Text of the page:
Editorial: Roads safer, but distracted driving still a problem

Oregon’s highways are becoming safer year by year, if preliminary statistics from the state Department of Transportation are any indication. First reports show traffic fatalities fell by 6 percent from 2012 for a variety of reasons.

Oregonians continue to be among the most conscientious about seatbelt use in the nation, for one thing.

According to the National Highway Traffic Safety Administration, some 96.8 percent of state residents buckled up in 2012, the last year for which numbers were available. Only Washingtonians did better, at 96.9 percent. In both states, the numbers have improved fractionally but steadily over time.

Too, not only are cars safer, with more airbags and the like, but medical help reaches accidents sooner and new technologies make roadside treatment more effective, Troy Costales of ODOT told The Oregonian newspaper recently.

The changes have helped push fatality rates down. Thus, the odds of getting somewhere alive rose most among vulnerable road users: bicyclists, motorcyclists and pedestrians. Declines in those deaths from 2012 ranged from 50 percent for bicyclists to 10 percent for pedestrians.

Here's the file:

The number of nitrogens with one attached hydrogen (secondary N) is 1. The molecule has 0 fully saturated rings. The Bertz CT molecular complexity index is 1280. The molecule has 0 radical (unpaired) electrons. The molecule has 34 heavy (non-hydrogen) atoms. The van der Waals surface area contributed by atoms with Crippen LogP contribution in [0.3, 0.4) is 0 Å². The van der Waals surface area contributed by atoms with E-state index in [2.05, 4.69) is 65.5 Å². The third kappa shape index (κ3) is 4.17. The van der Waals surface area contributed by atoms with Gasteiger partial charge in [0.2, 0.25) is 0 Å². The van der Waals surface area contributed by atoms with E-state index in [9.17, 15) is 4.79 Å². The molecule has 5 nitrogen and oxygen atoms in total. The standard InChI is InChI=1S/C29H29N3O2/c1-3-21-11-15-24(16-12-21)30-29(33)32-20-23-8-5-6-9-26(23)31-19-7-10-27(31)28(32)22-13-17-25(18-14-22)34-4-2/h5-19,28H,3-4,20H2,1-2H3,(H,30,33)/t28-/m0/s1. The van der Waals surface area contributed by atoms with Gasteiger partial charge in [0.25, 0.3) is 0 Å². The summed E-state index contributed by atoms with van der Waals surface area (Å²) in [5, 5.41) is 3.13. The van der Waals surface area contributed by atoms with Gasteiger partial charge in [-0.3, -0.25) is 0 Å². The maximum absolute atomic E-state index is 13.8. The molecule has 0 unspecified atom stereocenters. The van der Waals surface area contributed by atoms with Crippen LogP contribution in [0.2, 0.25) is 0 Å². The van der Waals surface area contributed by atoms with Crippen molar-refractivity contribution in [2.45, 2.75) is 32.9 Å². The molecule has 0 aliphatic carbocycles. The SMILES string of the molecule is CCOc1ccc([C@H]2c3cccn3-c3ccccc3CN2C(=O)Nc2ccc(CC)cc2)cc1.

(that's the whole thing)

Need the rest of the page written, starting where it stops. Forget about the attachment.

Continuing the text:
Unfortunately, it is difficult to trace the decline to a similar decline in distracted driving. While 2013 distracted driving statistics are not yet available, the number of accidents linked to distractions has been on the rise.

The total number of accidents in Oregon involving distracted drivers actually climbed by about 500 from 2009 to 2012 — from 2,625 to 3,199. The twin messages that cellphone use and texting are dangerous apparently have yet to persuade too many of us to keep our hands on the wheel and our attention on the road.

Nationwide, texting or talking on the phone while driving are particularly dangerous for young drivers, according to the NHTSA. Overall, in 2012, 11 percent of drivers under the age of 20 reported they were distracted at the time of an accident. Meanwhile, 21 percent of drivers 15 to 19 said they were using cell phones when they were involved in accidents and fatalities occurred. There is no reason to believe the percentages in Oregon vary by much.

Final Oregon traffic statistics for 2013 won’t be available until later in the year. Meanwhile, preliminary figures show that while some things have improved, we still have plenty to work on to make our roadways safe.